At other times, we scoured the existing grievance studies literature to see where it was already going awry and then tried to magnify those problems. Feminist glaciology? Okay, we’ll copy it and write a feminist astronomy paper that argues feminist and queer astrology should be considered part of the science of astronomy, which we’ll brand as intrinsically sexist. Reviewers were very enthusiastic about that idea. Using a method like thematic analysis to spin favored interpretations of data? Fine, we wrote a paper about trans people in the workplace that does just that. Men use “male preserves” to enact dying “macho” masculinities discourses in a way society at large won’t accept? No problem. We published a paper best summarized as, “A gender scholar goes to Hooters to try to figure out why it exists.” “Defamiliarizing,” common experiences, pretending to be mystified by them and then looking for social constructions to explain them? Sure, our “Dildos” paper did that to answer the questions, “Why don’t straight men tend to masturbate via anal penetration, and what might happen if they did?” Hint: according to our paper in Sexuality and Culture, a leading sexualities journal, they will be less transphobic and more feminist as a result.

Here are a few of their paper topics that had some dubious ethics:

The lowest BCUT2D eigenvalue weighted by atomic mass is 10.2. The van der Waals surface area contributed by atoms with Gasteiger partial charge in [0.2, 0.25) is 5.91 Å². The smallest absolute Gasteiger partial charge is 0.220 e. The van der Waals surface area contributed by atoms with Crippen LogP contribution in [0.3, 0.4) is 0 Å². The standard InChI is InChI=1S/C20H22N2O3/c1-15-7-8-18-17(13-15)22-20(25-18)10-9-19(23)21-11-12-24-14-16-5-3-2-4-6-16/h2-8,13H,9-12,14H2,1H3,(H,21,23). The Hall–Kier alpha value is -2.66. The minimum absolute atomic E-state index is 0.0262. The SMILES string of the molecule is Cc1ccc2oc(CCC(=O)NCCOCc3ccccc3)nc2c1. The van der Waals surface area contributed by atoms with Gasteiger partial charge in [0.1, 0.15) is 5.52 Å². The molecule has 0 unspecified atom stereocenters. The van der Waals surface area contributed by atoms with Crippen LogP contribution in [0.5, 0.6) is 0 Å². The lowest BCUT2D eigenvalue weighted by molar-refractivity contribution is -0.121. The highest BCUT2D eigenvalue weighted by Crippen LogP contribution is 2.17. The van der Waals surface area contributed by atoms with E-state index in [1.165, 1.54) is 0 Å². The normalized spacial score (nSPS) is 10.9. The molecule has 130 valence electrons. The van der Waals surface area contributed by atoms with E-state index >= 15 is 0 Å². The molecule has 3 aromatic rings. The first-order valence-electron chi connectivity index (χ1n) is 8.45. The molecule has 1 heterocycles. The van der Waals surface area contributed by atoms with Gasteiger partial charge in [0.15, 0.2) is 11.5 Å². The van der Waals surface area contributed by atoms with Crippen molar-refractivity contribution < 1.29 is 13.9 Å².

Many papers advocated highly dubious ethics including training men like dogs (“Dog Park”), punishing white male college students for historical slavery by asking them to sit in silence in the floor in chains during class and to be expected to learn from the discomfort (“Progressive Stack”), celebrating morbid obesity as a healthy life-choice (“Fat Bodybuilding”), treating privately conducted masturbation as a form of sexual violence against women (“Masturbation”), and programming superintelligent AI with irrational and ideological nonsense before letting it rule the world (“Feminist AI”). There was also considerable silliness including claiming to have tactfully inspected the genitals of slightly fewer than 10,000 dogs whilst interrogating owners as to their sexuality (“Dog Park”), becoming seemingly mystified about why heterosexual men are attracted to women (“Hooters”), insisting there is something to be learned about feminism by having four guys watch thousands of hours of hardcore pornography over the course of a year while repeatedly taking the Gender and Science Implicit Associations Test (“Porn”), expressing confusion over why people are more concerned about the genitalia others have when considering having sex with them (“CisNorm”), and recommending men anally self-penetrate in order to become less transphobic, more feminist, and more concerned about the horrors of rape culture (“Dildos”). None of this, except that Helen Wilson recorded one “dog rape per hour” at urban dog parks in Portland, Oregon, raised so much as a single reviewer eyebrow, so far as their reports show.